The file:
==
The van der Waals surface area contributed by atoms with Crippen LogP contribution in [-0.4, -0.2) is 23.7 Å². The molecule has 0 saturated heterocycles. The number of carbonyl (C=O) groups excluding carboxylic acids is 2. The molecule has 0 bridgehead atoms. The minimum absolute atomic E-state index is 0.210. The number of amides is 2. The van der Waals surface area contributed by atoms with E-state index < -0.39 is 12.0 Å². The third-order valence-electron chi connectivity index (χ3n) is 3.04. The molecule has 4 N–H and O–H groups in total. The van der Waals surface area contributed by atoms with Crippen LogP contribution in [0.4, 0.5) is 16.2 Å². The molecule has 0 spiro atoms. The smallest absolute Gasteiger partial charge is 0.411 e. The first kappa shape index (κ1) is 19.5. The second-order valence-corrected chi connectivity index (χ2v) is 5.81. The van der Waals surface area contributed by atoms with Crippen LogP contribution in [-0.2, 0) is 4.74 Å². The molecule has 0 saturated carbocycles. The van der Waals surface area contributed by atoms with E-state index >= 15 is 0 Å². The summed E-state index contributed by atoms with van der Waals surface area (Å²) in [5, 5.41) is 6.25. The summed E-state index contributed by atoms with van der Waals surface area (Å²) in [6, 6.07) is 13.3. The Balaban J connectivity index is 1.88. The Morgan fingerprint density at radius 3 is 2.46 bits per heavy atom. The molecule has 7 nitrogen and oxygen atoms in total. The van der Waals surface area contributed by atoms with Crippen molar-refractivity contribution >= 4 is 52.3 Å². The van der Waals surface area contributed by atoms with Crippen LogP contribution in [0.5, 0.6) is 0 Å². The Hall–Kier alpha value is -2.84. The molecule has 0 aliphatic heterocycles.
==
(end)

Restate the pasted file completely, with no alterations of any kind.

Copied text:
The van der Waals surface area contributed by atoms with Crippen LogP contribution in [-0.4, -0.2) is 23.7 Å². The molecule has 0 saturated heterocycles. The number of carbonyl (C=O) groups excluding carboxylic acids is 2. The molecule has 0 bridgehead atoms. The minimum absolute atomic E-state index is 0.210. The number of amides is 2. The van der Waals surface area contributed by atoms with E-state index < -0.39 is 12.0 Å². The third-order valence-electron chi connectivity index (χ3n) is 3.04. The molecule has 4 N–H and O–H groups in total. The van der Waals surface area contributed by atoms with Crippen LogP contribution in [0.4, 0.5) is 16.2 Å². The molecule has 0 spiro atoms. The smallest absolute Gasteiger partial charge is 0.411 e. The first kappa shape index (κ1) is 19.5. The second-order valence-corrected chi connectivity index (χ2v) is 5.81. The van der Waals surface area contributed by atoms with Crippen LogP contribution in [-0.2, 0) is 4.74 Å². The molecule has 0 saturated carbocycles. The van der Waals surface area contributed by atoms with E-state index >= 15 is 0 Å². The summed E-state index contributed by atoms with van der Waals surface area (Å²) in [5, 5.41) is 6.25. The summed E-state index contributed by atoms with van der Waals surface area (Å²) in [6, 6.07) is 13.3. The Balaban J connectivity index is 1.88. The Morgan fingerprint density at radius 3 is 2.46 bits per heavy atom. The molecule has 7 nitrogen and oxygen atoms in total. The van der Waals surface area contributed by atoms with Crippen molar-refractivity contribution >= 4 is 52.3 Å². The van der Waals surface area contributed by atoms with Crippen LogP contribution in [0.5, 0.6) is 0 Å². The Hall–Kier alpha value is -2.84. The molecule has 0 aliphatic heterocycles.